What does it mean? I am not entirely sure, but I saw it as a triumph over the Japanese soldiers. The surrealness of the film’s ending seems to circumvent the bleak narrative of the Japanese occupation with the hope and narrative power that comes from staging the folklore.
Through the use of open film form, Stay Awake, Be Ready directed by Pham Thien An, immerses us into one particular night in Saigon on a busy street populated by street vendors hawking their goods and services to the locals feasting outside of shophouses. The camera’s frame is like a window, peering into the events happening on-screen as if it were real life. The supposedly omniscient camera captures it all in a wide shot, positioning us in a comfortable position to adopt a passive gaze as we listen in on how the triviality of human life is contrasted with the philosophical musings of characters heard off-screen. “Human faith swells up big real quick when they’re sick or on their last breath,” says one of them. And moments later, a motorcycle speeds past the frame and a loud crash is heard off-screen. The open film form approach makes us aware of our limited objectivity of what we see on-screen when situations happen just right outside of the frame, alluding to other narratives and a larger world beyond.
However, what is concealed from us is the meticulously choreographed dance of characters weaving in and out the frame, background extras being barked at to recreate the same intensity of a real food street, and the vehicles’ pre-planned routes, all executed impeccably with the sole purpose of giving us a sense of heightened realism. The film is aware of its own artifice and it jolts us out of that perceived realism through its sudden use of non-diegetic music midway through the film. The sudden absence of noise from the traffic and the chatter of locals is replaced by a piece of classical music when the man on-screen puts on his earphones. Its mode of reality shifts from diegetic to non-diegetic (and back) whenever he puts on or takes off his earphones. When he is interrupted by a beer promoter or when his friends rejoin him after checking out the vehicular accident, the audience toggles between the music and the dialogue happening on-screen. The use of classical music is also highly suspect as it is anachronistic to the time and culture of what is being depicted in contemporary Vietnam. This forces us to reconsider what we have watched so far, our limited perspective and objectivity in watching the film.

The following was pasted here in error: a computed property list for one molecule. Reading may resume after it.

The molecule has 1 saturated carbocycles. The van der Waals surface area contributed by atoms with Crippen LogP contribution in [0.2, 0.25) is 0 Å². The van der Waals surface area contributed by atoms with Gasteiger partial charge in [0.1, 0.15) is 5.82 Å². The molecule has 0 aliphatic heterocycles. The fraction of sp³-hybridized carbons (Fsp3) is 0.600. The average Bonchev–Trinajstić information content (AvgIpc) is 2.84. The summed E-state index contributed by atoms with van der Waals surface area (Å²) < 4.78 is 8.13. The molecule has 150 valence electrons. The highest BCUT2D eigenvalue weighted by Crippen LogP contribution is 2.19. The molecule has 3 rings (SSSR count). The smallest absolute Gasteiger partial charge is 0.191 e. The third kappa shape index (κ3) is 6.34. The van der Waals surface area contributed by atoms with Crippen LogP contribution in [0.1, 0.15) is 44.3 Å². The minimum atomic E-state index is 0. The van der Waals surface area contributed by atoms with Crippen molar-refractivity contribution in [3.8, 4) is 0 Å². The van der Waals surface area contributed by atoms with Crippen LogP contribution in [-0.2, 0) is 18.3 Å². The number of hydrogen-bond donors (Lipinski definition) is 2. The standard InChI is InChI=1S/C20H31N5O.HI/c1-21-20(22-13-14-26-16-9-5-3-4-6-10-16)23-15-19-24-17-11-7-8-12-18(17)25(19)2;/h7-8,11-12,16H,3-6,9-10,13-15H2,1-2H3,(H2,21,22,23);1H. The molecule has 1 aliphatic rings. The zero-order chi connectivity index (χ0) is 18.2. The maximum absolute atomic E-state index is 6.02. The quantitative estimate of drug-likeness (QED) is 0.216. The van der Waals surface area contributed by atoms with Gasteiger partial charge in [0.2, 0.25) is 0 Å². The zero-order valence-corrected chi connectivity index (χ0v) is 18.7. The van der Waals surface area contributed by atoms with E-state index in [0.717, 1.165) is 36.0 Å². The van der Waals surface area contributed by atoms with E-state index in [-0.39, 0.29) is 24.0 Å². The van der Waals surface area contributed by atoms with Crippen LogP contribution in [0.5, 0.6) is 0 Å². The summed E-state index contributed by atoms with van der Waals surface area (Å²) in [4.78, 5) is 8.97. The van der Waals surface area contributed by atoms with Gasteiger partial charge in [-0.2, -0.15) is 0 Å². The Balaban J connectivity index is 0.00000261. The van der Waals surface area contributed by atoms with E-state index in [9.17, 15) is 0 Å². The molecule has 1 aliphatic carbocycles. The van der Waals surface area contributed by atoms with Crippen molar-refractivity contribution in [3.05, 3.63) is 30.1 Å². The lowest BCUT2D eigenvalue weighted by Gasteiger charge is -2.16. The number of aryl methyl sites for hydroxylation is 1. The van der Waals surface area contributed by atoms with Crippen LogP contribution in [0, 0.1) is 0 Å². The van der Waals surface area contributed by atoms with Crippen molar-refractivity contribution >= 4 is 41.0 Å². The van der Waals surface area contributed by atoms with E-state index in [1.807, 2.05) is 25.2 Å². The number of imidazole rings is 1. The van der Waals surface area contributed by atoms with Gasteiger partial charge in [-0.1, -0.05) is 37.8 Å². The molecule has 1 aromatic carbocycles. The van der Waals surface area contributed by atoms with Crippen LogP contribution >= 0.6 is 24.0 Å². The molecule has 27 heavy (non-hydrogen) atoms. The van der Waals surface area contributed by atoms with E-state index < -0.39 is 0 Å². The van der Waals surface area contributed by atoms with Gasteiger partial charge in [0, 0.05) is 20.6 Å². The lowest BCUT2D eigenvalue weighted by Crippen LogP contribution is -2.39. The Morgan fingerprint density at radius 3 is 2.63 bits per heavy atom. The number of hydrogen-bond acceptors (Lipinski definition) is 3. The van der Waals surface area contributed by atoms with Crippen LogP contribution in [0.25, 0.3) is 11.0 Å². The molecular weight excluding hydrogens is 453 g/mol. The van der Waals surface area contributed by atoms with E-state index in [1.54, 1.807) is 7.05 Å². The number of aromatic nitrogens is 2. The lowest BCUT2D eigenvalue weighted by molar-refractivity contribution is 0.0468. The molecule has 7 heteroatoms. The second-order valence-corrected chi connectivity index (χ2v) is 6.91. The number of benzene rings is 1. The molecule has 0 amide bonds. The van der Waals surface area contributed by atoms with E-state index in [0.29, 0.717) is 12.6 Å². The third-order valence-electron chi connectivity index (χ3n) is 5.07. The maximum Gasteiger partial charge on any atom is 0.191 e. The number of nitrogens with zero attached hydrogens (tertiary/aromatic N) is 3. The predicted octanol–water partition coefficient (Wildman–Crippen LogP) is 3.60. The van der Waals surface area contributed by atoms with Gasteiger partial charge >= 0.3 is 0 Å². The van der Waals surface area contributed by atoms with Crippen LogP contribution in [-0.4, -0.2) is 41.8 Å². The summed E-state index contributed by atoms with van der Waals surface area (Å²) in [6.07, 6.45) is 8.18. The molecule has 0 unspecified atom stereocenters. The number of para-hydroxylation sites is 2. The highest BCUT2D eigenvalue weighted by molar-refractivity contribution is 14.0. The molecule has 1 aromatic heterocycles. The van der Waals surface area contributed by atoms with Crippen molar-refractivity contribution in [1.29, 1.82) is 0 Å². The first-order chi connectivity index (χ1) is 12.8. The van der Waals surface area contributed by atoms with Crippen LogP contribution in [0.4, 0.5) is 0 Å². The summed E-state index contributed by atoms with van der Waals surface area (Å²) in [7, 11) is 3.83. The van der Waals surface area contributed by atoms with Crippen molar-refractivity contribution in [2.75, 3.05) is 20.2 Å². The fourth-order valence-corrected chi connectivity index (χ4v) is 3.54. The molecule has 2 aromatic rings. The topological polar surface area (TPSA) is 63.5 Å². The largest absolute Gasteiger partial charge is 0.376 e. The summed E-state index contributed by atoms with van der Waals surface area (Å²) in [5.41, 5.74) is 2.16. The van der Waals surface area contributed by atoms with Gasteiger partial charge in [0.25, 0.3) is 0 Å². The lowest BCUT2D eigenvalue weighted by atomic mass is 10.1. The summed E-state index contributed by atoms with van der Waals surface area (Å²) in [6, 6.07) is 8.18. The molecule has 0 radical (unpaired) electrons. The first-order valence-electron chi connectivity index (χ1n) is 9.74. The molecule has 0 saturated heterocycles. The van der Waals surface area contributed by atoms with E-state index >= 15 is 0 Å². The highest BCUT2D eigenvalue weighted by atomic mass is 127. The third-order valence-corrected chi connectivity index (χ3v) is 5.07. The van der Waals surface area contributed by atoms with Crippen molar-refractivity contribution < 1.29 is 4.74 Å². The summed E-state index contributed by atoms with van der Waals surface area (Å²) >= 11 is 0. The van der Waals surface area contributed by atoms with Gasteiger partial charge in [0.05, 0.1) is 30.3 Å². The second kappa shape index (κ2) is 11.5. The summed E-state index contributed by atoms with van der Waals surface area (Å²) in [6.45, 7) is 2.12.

The camera at this point continues to push in ever closer into their conversation as the rest of the film plays out. It finally rests on a bloodied foot on a table after one of the friend trips while chasing a boy who stole his money (the chase happens off-screen). The camera’s persistent and narrowing gaze eventually focuses on the bloodied foot on the table filled with food. The film’s initial objectivity turns out to be a conceit in forcing us to ponder our own mortality as we are confronted with the triviality of the man’s injury. The onset of rain eventually forces the characters to run for shelter, leaving the camera to observe the uneaten food and drinks on the table. By the film’s end, we are made to feel thoroughly insignificant of our place in the universe while also being highly aware of its construct.
As Krabi becomes a province rife with tourism, with its beaches and islands
being increasingly populated by tourists, there is a crucial need to
remember its murky past. Birth of Golden Snail’s insistence of using old
forms of cinematic techniques is concerned with its own preservation of film
form. Its mutability allows for the interplay and interrogation between the
nation’s history and folklore, ultimately creating an interpretative
reality. Stay Awake, Be Ready’s immaculate recreation of the everyday draws
us into the film’s world, initially positioning us as omniscient observers
only to make us question our limited grasp of the shifting modes of
realities presented on-screen.
– Lee Sze Wei